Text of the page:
As described by the GOP leaders, the legislation would allow the Rauner-appointed State Board of Education to remove the current Chicago Board of Education and create an independent authority to run CPS until it is determined the district is no longer in financial difficulty. The leaders said the change would add CPS to a state financial oversight law that it is exempted from but that applies to all other Illinois school districts.

Another measure would allow school districts like CPS to declare bankruptcy, which could allow it to void union contracts. Rep. Ron Sandack, R-Downers Grove, acknowledged that’s a possibility under the bankruptcy option.

“We didn’t come to this lightly, but the track record of Chicago and its public school system is abysmal,” said Senate Republican leader Christine Radogno of Lemont.

House Republican leader Jim Durkin of Western Springs said “the goal here is to provide the tools to right the ship.”

Cullerton outright dismissed the plan, saying it “is not going to happen.”

“It’s mean-spirited and evidence of their total lack of knowledge of the real problems facing Chicago Public Schools. The unfair treatment of pension systems by the state is the immediate cause of CPS’ financial problem,” Cullerton said in a statement. “That situation ought to be addressed rather than promoting this far-fetched notion that the state is somehow in the position to take over Chicago schools. This ridiculous idea only serves as a distraction from the state’s problems that these two state leaders should be focusing on.”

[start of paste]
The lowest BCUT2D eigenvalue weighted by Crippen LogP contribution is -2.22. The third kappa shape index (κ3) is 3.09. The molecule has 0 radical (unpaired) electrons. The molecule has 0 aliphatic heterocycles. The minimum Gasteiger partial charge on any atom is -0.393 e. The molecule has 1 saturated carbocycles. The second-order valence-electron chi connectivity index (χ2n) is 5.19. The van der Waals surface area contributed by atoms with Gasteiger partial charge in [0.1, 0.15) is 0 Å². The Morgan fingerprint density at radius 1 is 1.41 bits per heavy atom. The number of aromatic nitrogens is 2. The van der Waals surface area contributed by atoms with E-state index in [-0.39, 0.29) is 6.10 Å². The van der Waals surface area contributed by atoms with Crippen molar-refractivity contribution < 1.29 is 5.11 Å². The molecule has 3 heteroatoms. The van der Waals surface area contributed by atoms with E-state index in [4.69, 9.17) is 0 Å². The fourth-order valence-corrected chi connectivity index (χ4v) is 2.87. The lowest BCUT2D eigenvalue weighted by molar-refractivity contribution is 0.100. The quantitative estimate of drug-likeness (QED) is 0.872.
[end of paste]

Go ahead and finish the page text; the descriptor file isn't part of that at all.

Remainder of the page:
The state covers the cost of teacher pensions in the suburbs and Downstate, but not for CPS, which has long had its own pension system. CPS instead gets more state money in other education areas as Chicago homeowners pay property taxes that cover teacher pension costs.

Durkin and Radogno tried to pressure Cullerton and Madigan on the issue.

“We are willing to help Chicago Public Schools, but we have been stonewalled by Mike Madigan and the Democratic majority to protect the status quo,” Radogno said.

Forrest Claypool, who Emanuel appointed to serve as CPS’ chief executive, said in a statement that the governor’s proposal was “a sideshow” and a “reckless smoke screen” that distracted from the district’s recent demands that lawmakers change how Illinois schools are funded and bail out CPS.

“In fact, while Republican leaders choreograph this distraction, CPS is taking steps to fix everything within our fiscal control and keep as much money in our classrooms as we can,” Claypool said in a statement.

“CPS and the CTU leadership are working feverishly to reach a deal that would cut costs while preventing midyear layoffs, the district is going to market with $875 million in bonds and we’re on the verge of even deeper cuts to the bureaucracy.”

The Chicago Teachers Union blasted the proposal, saying the legislation amounted to “the latest example of the ‘bull in a china shop’ methods in which (Rauner) clumsily attempts to lead.”